Stock Value and Stock Price

In this edition of The Motley Fool's "Ask a Fool" series, Motley Fool analysts Jason Moser and Brendan Mathews take a question from a reader who asks: "What is a normal or decent price for buying and selling a stock? I'm new to this and need some advice from experienced Fools out there."

One of the biggest challenges for new investors is learning to understand the difference between price and value. Just because a stock looks expensive in absolute dollars doesn't mean it's expensive in relation to its actual value. Jason uses Markel and Whole Foods as examples of stocks that look like they may be good values in relation to their earnings potential. Conversely, a stock that looks cheap in absolute dollars may actually be expensive in relation to its earnings potential. Brendan uses Groupon here as an example. So learning how stocks are valued using metrics including price-to-earnings, book value, and free cash flow can help investors determine which stocks look like the best opportunities today.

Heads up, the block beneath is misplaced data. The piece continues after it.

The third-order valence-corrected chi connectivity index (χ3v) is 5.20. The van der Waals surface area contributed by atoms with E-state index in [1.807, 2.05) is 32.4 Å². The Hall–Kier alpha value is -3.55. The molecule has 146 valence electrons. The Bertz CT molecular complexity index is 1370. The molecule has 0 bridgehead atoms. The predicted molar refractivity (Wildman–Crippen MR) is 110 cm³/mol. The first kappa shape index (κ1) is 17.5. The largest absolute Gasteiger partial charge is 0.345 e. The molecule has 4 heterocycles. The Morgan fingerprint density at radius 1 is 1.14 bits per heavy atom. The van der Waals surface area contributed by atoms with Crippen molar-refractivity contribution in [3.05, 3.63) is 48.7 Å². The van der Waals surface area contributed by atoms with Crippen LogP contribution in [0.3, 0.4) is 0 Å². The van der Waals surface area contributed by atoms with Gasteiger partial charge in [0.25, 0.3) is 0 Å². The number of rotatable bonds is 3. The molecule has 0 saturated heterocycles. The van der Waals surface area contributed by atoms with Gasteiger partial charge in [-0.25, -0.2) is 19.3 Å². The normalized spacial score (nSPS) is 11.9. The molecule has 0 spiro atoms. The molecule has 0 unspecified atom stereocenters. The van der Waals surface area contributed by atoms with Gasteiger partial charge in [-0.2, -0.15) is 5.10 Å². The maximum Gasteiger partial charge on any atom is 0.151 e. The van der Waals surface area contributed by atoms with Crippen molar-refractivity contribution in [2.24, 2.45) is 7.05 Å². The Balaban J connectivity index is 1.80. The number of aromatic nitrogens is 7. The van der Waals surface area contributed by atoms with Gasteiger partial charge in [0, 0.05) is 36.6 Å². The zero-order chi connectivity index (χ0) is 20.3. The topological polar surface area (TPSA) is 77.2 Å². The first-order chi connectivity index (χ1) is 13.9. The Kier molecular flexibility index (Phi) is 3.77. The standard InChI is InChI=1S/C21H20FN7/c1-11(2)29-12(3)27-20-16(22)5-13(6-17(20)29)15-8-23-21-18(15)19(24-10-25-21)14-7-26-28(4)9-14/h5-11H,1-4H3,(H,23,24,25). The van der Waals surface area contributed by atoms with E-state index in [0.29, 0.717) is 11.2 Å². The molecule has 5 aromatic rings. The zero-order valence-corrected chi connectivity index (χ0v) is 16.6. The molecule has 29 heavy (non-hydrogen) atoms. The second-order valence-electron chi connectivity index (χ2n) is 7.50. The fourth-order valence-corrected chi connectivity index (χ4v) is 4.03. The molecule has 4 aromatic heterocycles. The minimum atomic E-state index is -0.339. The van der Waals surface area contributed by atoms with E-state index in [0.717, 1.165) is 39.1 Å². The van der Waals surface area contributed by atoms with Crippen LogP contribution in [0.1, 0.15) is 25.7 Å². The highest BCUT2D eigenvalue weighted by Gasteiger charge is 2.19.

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John Mackey, co-CEO of Whole Foods Market, is a member of The Motley Fool's board of directors. Brendan Mathews owns shares of Markel. Jason Moser owns shares of Markel and Whole Foods Market. The Motley Fool recommends and owns shares of Markel and Whole Foods Market. Try any of our Foolish newsletter services free for 30 days. We Fools don't all hold the same opinions, but we all believe that considering a diverse range of insights makes us better investors. The Motley Fool has a disclosure policy.

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